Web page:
LIVES group at risk of closure

The LIVES First Responders group covering Morton and north Bourne is in danger of folding unless more volunteers come forward. 'Photo:  SG220613-126TW. www.spaldingtoday.co.uk/buyaphoto

The LIVES First Responders group covering Morton and north Bourne is in danger of folding unless more volunteers come forward. 'Photo: SG220613-126TW. www.spaldingtoday.co.uk/buyaphoto

0
Have your say

The future of a voluntary life-saving service covering Morton and north Bourne is in doubt because of a lack of support.

Members of the area’s LIVES First Responders group have made an urgent appeal for more people to join them as the number of volunteers has dropped to just three.

The group was one of the first to be set up in Lincolnshire in 1999 and volunteers provide care for people with chest pains, breathing difficulties or who have hurt themselves in falls and are waiting for an ambulance to arrive.

Sue Slaymaker, group co-ordinator, said: “The need is very great in Morton and the surrounding area but we can’t seem to get volunteers to go out and be First Responders.

“We’re down to just three members and the group is now in danger of folding if we can’t get anybody else to join us.

“You don’t need any previous experience because everybody is fully trained in conjunction with LIVES and the more people we have, the easier it is for everybody to respond to calls.”

Volunteers work on a rota basis in response to calls from East Midlands Ambulance Service (EMAS) and are trained to give basic life support, including the use of a defibrillator in cases of cardiac arrest.

Other areas covered by the group include Cawthorpe, Dyke, Haconby, Kirkby Underwood, Rippingale and Stainfield.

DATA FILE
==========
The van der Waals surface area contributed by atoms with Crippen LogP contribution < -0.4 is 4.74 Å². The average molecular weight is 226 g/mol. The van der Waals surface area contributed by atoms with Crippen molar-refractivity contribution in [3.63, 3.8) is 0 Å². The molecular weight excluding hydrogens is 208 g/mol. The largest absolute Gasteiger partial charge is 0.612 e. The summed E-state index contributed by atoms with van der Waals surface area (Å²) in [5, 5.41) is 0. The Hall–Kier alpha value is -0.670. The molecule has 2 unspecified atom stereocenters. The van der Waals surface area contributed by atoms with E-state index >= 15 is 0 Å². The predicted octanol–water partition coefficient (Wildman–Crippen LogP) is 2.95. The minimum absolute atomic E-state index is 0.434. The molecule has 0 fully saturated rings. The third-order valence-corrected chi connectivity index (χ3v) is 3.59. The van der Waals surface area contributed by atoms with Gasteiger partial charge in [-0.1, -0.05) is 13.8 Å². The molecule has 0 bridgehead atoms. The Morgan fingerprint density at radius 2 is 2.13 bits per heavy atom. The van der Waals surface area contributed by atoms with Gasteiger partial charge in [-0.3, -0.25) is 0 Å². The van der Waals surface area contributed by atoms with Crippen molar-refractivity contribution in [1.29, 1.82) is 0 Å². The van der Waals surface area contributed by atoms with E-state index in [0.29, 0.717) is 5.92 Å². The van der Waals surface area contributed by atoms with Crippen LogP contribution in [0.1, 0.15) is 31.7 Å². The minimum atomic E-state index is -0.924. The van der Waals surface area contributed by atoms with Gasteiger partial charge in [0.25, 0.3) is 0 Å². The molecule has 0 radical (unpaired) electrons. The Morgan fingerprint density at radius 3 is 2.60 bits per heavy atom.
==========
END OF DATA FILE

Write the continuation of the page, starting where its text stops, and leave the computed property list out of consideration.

Marianne Robinson, a First Responder from Morton who helped out after a road accident on the A15 in Dyke last year, said: “We just happened to be coming back from an incident in Bourne when we saw a man who had come off his motorbike at a crossroads in the village.

“We were first on the scene and he was in a serious condition, but we managed to stabilise the man until the paramedics arrived.

“A few days later, we got a letter from EMAS saying ‘Well done and thanks very much’.”

Volunteers need to be aged 18 or over, have a full driving licence and be willing to work as part of a team.

Marianne, who is also a part-time swimming teacher, said: “I really enjoy being a First Responder and I find it rewarding because it’s something provided by the area for the area.

“I’ve been a volunteer for ten years and people are always grateful when we can go to their homes and take control of a bad situation where someone is unwell.”

Anyone interested in joining the group can email Sue at sslaymaker48@gmail.com or Marianne at 19.gandm@gmail.com